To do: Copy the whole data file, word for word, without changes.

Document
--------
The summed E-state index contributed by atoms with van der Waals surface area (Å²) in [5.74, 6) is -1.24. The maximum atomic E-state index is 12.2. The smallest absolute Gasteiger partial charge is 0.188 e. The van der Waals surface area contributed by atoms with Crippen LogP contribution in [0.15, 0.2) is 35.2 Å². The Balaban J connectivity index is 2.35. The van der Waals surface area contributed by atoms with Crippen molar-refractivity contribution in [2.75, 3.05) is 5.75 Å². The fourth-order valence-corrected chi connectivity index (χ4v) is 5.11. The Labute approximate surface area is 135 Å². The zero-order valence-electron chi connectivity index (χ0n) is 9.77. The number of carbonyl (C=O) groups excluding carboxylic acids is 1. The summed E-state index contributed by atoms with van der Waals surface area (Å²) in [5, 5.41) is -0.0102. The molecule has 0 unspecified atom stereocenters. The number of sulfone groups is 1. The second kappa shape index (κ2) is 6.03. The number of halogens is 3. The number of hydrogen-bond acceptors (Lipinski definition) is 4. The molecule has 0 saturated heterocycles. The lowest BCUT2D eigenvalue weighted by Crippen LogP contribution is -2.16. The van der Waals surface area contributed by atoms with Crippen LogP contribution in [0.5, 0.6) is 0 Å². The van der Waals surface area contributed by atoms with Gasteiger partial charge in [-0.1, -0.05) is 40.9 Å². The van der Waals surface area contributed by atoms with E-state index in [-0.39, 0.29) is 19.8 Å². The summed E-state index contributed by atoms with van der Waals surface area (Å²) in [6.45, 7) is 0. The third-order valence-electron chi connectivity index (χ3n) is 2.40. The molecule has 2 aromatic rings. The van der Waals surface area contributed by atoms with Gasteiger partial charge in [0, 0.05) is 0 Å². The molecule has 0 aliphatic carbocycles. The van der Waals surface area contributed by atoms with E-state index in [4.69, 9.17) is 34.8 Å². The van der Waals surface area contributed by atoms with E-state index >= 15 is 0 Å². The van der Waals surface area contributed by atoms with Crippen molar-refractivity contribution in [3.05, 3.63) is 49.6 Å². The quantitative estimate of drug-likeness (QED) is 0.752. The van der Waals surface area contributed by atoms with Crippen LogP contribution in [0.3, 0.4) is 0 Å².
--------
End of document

The summed E-state index contributed by atoms with van der Waals surface area (Å²) in [5.74, 6) is -1.24. The maximum atomic E-state index is 12.2. The smallest absolute Gasteiger partial charge is 0.188 e. The van der Waals surface area contributed by atoms with Crippen LogP contribution in [0.15, 0.2) is 35.2 Å². The Balaban J connectivity index is 2.35. The van der Waals surface area contributed by atoms with Crippen molar-refractivity contribution in [2.75, 3.05) is 5.75 Å². The fourth-order valence-corrected chi connectivity index (χ4v) is 5.11. The Labute approximate surface area is 135 Å². The zero-order valence-electron chi connectivity index (χ0n) is 9.77. The number of carbonyl (C=O) groups excluding carboxylic acids is 1. The summed E-state index contributed by atoms with van der Waals surface area (Å²) in [5, 5.41) is -0.0102. The molecule has 0 unspecified atom stereocenters. The number of sulfone groups is 1. The second kappa shape index (κ2) is 6.03. The number of halogens is 3. The number of hydrogen-bond acceptors (Lipinski definition) is 4. The molecule has 0 saturated heterocycles. The lowest BCUT2D eigenvalue weighted by Crippen LogP contribution is -2.16. The van der Waals surface area contributed by atoms with Crippen LogP contribution in [0.5, 0.6) is 0 Å². The van der Waals surface area contributed by atoms with Gasteiger partial charge in [-0.1, -0.05) is 40.9 Å². The van der Waals surface area contributed by atoms with E-state index in [-0.39, 0.29) is 19.8 Å². The summed E-state index contributed by atoms with van der Waals surface area (Å²) in [6.45, 7) is 0. The third-order valence-electron chi connectivity index (χ3n) is 2.40. The molecule has 2 aromatic rings. The van der Waals surface area contributed by atoms with Gasteiger partial charge in [0, 0.05) is 0 Å². The molecule has 0 aliphatic carbocycles. The van der Waals surface area contributed by atoms with E-state index in [4.69, 9.17) is 34.8 Å². The van der Waals surface area contributed by atoms with E-state index >= 15 is 0 Å². The van der Waals surface area contributed by atoms with Crippen molar-refractivity contribution in [3.05, 3.63) is 49.6 Å². The quantitative estimate of drug-likeness (QED) is 0.752. The van der Waals surface area contributed by atoms with Crippen LogP contribution in [0.3, 0.4) is 0 Å².